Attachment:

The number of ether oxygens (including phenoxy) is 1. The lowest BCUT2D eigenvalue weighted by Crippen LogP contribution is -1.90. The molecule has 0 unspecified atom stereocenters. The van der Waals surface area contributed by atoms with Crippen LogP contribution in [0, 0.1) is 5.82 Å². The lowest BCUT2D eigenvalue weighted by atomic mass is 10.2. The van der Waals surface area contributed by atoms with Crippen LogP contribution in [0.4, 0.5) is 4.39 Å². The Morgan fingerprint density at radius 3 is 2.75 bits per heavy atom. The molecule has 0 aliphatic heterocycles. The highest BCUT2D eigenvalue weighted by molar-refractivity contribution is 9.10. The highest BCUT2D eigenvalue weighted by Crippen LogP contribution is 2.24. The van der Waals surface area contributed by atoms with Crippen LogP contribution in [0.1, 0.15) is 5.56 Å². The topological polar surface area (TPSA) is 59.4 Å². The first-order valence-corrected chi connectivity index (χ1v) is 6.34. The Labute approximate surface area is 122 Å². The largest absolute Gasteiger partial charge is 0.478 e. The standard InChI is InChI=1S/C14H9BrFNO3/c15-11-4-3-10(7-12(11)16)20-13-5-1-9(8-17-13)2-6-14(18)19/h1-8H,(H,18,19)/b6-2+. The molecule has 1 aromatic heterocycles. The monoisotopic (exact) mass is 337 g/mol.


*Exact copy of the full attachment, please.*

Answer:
The number of ether oxygens (including phenoxy) is 1. The lowest BCUT2D eigenvalue weighted by Crippen LogP contribution is -1.90. The molecule has 0 unspecified atom stereocenters. The van der Waals surface area contributed by atoms with Crippen LogP contribution in [0, 0.1) is 5.82 Å². The lowest BCUT2D eigenvalue weighted by atomic mass is 10.2. The van der Waals surface area contributed by atoms with Crippen LogP contribution in [0.4, 0.5) is 4.39 Å². The Morgan fingerprint density at radius 3 is 2.75 bits per heavy atom. The molecule has 0 aliphatic heterocycles. The highest BCUT2D eigenvalue weighted by molar-refractivity contribution is 9.10. The highest BCUT2D eigenvalue weighted by Crippen LogP contribution is 2.24. The van der Waals surface area contributed by atoms with Crippen LogP contribution in [0.1, 0.15) is 5.56 Å². The topological polar surface area (TPSA) is 59.4 Å². The first-order valence-corrected chi connectivity index (χ1v) is 6.34. The Labute approximate surface area is 122 Å². The largest absolute Gasteiger partial charge is 0.478 e. The standard InChI is InChI=1S/C14H9BrFNO3/c15-11-4-3-10(7-12(11)16)20-13-5-1-9(8-17-13)2-6-14(18)19/h1-8H,(H,18,19)/b6-2+. The molecule has 1 aromatic heterocycles. The monoisotopic (exact) mass is 337 g/mol.